Re: de-converting Christians

From: Jim Armstrong (
Date: Wed Jan 01 2003 - 15:15:50 EST

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    Rich - You are of course absolutely correct in this observation. I just
    gave a shallow response to a glib assertion. But in truth, I've thought
    a lot about the issue you state. I have a sense that there is something
    much more profound going on than is widely recognized, and I don't think
    it's being addressed because there is no established formula for doing
    so. The new (well, sorta new) megachurches seem to have responded well
    to some needs not well addressed by more conventional
    churches/denominations. But I think there is quite a bit more that is
    yet unaddressed for a couple of reasons. One is that we just are not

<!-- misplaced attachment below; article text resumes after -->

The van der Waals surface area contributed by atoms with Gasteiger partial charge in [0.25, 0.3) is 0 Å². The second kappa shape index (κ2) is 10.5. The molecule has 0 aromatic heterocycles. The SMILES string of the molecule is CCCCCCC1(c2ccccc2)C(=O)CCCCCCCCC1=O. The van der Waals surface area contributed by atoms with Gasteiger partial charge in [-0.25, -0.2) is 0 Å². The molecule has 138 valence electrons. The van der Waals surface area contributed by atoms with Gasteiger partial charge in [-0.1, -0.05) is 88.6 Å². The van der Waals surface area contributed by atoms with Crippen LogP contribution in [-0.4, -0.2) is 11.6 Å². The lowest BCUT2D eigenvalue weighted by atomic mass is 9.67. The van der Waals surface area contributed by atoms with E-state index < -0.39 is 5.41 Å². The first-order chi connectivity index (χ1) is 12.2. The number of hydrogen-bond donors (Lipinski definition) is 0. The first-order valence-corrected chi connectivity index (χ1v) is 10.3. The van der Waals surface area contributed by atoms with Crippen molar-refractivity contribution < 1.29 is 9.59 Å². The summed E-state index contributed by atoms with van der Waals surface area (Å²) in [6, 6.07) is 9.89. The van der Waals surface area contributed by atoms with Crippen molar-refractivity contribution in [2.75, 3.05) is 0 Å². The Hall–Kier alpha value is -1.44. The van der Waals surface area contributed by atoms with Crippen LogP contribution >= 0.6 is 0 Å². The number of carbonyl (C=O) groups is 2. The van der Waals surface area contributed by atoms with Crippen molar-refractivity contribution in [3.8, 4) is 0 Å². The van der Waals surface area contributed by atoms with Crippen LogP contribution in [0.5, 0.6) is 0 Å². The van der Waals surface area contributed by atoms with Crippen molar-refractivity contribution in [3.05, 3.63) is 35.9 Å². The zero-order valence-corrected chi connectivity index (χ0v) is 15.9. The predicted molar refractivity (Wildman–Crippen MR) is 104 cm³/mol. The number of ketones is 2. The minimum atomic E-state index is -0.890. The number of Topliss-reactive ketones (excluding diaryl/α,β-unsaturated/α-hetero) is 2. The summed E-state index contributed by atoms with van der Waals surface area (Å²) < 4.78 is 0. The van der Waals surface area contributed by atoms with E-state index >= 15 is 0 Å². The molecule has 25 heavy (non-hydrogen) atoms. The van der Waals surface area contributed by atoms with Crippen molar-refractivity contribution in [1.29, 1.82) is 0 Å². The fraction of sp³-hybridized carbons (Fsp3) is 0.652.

very good at asking hard questions about ourselves and demanding answers
    about what we believe and how we express it. Second, to do so would
    likely mess significantly with tradition, the longstanding and varied
    contexts and expressions of Christianity.

    Well, I suspect I'm preaching to the choir here, based on what I've seen
    you write. So, I'll stop there.
    JimA wrote:

    >In a message dated 12/31/02 3:46:02 PM Eastern Standard Time,
    > writes:
    >> Philip Jenkins in his book, "The Next
    >> Christendom" points out that, contrary to popular wisdom concerning the
    >> growth of Islam, that Christianity is not on the decline, but doing just
    >> fine, thank you. However, it may be redistributing itself somewhat -
    >I have Jenkins' book and am aware of the problem thatr this growth poses. The
    >problem is that educated first worlders are leaving the churches. The embrace
    >of Christianity as their hunter gatherer socities fall apart under emerging
    >nationalism is almost a natural process, but the abandonment of the churches
    >by first worlders (us) is debilitating and a great concern.

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